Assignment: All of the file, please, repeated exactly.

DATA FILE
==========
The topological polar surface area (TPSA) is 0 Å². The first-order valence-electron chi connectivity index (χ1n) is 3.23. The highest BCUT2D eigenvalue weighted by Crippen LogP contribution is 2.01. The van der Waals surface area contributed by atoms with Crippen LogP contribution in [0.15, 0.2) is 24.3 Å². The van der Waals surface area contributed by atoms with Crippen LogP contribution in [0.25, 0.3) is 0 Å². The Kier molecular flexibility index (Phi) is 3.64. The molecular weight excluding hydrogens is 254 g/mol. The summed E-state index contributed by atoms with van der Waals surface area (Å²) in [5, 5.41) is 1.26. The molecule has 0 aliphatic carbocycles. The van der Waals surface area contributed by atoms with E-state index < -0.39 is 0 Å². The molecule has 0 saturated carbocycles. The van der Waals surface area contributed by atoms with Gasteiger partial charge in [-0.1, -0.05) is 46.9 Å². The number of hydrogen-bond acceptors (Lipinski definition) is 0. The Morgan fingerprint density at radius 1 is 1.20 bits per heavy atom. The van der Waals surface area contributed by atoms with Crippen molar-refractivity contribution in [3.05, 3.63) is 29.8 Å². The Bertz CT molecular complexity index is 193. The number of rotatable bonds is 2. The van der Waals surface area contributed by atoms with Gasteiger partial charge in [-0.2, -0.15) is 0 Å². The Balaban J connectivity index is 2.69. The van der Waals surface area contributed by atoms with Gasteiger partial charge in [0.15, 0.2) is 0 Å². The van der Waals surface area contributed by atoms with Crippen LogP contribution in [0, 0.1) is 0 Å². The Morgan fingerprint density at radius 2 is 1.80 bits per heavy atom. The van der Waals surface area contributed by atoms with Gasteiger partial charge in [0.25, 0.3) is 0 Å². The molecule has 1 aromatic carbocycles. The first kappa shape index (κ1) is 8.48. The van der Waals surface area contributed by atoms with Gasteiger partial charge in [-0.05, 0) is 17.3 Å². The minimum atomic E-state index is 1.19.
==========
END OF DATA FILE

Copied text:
The topological polar surface area (TPSA) is 0 Å². The first-order valence-electron chi connectivity index (χ1n) is 3.23. The highest BCUT2D eigenvalue weighted by Crippen LogP contribution is 2.01. The van der Waals surface area contributed by atoms with Crippen LogP contribution in [0.15, 0.2) is 24.3 Å². The van der Waals surface area contributed by atoms with Crippen LogP contribution in [0.25, 0.3) is 0 Å². The Kier molecular flexibility index (Phi) is 3.64. The molecular weight excluding hydrogens is 254 g/mol. The summed E-state index contributed by atoms with van der Waals surface area (Å²) in [5, 5.41) is 1.26. The molecule has 0 aliphatic carbocycles. The van der Waals surface area contributed by atoms with E-state index < -0.39 is 0 Å². The molecule has 0 saturated carbocycles. The van der Waals surface area contributed by atoms with Gasteiger partial charge in [-0.1, -0.05) is 46.9 Å². The number of hydrogen-bond acceptors (Lipinski definition) is 0. The Morgan fingerprint density at radius 1 is 1.20 bits per heavy atom. The van der Waals surface area contributed by atoms with Crippen molar-refractivity contribution in [3.05, 3.63) is 29.8 Å². The Bertz CT molecular complexity index is 193. The number of rotatable bonds is 2. The van der Waals surface area contributed by atoms with Gasteiger partial charge in [-0.2, -0.15) is 0 Å². The Balaban J connectivity index is 2.69. The van der Waals surface area contributed by atoms with Gasteiger partial charge in [0.15, 0.2) is 0 Å². The van der Waals surface area contributed by atoms with Crippen LogP contribution in [0, 0.1) is 0 Å². The Morgan fingerprint density at radius 2 is 1.80 bits per heavy atom. The van der Waals surface area contributed by atoms with Gasteiger partial charge in [0.25, 0.3) is 0 Å². The molecule has 1 aromatic carbocycles. The first kappa shape index (κ1) is 8.48. The van der Waals surface area contributed by atoms with Gasteiger partial charge in [-0.05, 0) is 17.3 Å². The minimum atomic E-state index is 1.19.